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See Inside September 2010

100 Years Ago: Sleeping Sickness

Innovation and discovery as chronicled in past issues of Scientific American

SEPTEMBER 1960
EVOLUTION OF MAN— “Mutation, sexual recombination and natural selection led to the emergence of Homo sapiens. The creatures that preceded him had already developed the rudiments of tool-using, toolmaking and cultural transmission. But the next evolutionary step was so great as to constitute a difference in kind from those before it. There now appeared an organism whose mastery of technology and of symbolic communication enabled it to create a supraorganic culture. Other organisms adapt to their environments by changing their genes in accordance with the demands of the surroundings. Man and man alone can also adapt by changing his environments to fit his genes. His genes enable him to invent new tools, to alter his opinions, his aims and his conduct, to acquire new knowledge and new wisdom. —Theo­do­s­ius Dobzhansky”

SEPTEMBER 1910
SLEEPING SICKNESS—  “­Prior to the nineties, sleep­ing sickness was unknown in Uganda and its introduction is attributed to the entry of Emin Pasha [Eduard Schnitzer] and his 10,000 followers who were brought from the edge of the Congo territory, the center of the disease. The point arose as to how the parasite was distributed. It was known that the tsetse fly was responsible for the terrible rinderpest among cattle in south Africa, and a biting insect which thrives in great numbers on the shores of the lake was suspected. This is a member of the tsetse species, and is known as Glossina palpalis, recognized by the native authorities as the kivu. A map of where tsetse flies were collected was compared with another on which the area of the sleeping sickness was indicated: the territories coincided.”

FOUNTAIN— “A sanitary drinking fountain for use in schools and other public places has been invented. As shown in the illustration, a series of tubes, which may be bent to any ornamental design, are trained to deliver the water to a common center. The impact of the water at this central point produces a geyser-like jet over which the drinker can apply his mouth, while unused water falls to the base of the fountain.”

SEPTEMBER 1860
POISON FISHING— “A paper has just been published (in England) on the capture of whales by the means of poison, the agent being hydro-­cyanic or prussic acid. The subtle poison was contained in glass tubes, in quantity about two ounces, secured to a harpoon. Messrs. W. and G. Young sent a quantity of these harpoons to one of their ships engaged in the Greenland fishery, and on meeting with a fine whale the har­poon was skillfully and deeply buried in his body; the leviathan immediately ‘sounded,’ or dived perpendicularly downwards, but in a very short time the rope relaxed, and the whale rose to the surface quite dead. The men were so appalled by the terrific effect of the poisoned harpoon that they declined to use any more of them.”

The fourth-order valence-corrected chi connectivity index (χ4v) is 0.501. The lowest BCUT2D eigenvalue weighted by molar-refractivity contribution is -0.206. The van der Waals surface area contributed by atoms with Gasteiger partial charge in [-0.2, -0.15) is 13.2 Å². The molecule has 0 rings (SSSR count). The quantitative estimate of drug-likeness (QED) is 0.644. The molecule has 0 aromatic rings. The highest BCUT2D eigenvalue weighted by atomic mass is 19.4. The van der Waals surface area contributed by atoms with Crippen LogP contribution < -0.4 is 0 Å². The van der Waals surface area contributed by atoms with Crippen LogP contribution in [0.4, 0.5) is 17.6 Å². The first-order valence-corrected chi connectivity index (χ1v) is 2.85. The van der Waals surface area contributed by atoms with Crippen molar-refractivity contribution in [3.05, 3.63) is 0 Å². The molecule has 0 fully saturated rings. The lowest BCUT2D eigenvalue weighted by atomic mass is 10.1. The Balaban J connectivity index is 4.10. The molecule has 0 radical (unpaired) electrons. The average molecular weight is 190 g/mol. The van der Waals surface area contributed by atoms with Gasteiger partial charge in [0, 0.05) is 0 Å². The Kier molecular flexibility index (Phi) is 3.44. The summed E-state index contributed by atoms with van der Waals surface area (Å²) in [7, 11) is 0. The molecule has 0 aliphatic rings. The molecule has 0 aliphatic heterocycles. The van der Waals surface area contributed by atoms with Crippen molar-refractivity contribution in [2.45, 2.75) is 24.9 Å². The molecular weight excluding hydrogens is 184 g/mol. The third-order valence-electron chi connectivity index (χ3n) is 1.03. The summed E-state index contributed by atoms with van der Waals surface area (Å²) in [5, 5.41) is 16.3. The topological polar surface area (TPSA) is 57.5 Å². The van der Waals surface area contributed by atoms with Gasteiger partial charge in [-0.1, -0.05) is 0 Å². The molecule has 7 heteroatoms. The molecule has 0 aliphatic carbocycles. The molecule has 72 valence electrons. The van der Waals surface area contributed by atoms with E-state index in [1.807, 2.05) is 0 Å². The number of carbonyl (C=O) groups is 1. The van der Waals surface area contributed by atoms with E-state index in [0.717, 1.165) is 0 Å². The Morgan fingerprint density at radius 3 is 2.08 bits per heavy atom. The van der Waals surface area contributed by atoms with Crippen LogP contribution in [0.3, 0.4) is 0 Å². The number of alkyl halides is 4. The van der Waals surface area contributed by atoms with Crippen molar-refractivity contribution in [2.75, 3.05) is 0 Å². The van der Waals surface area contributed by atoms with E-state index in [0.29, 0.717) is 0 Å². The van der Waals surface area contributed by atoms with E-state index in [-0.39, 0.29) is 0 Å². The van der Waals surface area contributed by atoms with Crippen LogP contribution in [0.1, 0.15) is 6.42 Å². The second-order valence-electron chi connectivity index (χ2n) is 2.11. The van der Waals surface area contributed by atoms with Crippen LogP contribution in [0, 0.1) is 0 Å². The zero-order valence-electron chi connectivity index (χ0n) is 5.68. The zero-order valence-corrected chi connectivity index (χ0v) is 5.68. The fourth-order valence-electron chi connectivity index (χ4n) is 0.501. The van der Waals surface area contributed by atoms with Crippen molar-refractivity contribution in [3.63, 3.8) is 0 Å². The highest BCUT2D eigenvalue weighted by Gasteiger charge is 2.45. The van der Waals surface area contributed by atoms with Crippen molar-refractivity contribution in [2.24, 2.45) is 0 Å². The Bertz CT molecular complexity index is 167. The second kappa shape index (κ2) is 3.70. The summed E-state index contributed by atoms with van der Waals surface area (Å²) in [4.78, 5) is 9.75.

INTERNAL COMBUSTION— “A Parisian, by the name of Étienne Lenoir, is creating a sensation among his countrymen by the exhibition of a caloric engine. Lenoir’s little shop, in a bye street, is every day besieged by a crowd of curious people from all classes—the Imperial downwards. According to Cosmos, and other French papers, the age of steam is ended—Watt and Fulton will soon be forgotten. This is the way they do such things in France. Lenoir’s engine is an explosion engine, in which air, mixed with hydrogen or illuminating gas, is exploded in the cylinder by an electric spark; the piston is thus shot forward and back. The practical objections to such motors are the jerks of its action and the accumulation of heat. Gas, although much dearer (as fuel) than coal, is so cleanly and manageable, that it will some day come into use for the multitude of small engines which will be found useful for driving sewing and other light machines.”

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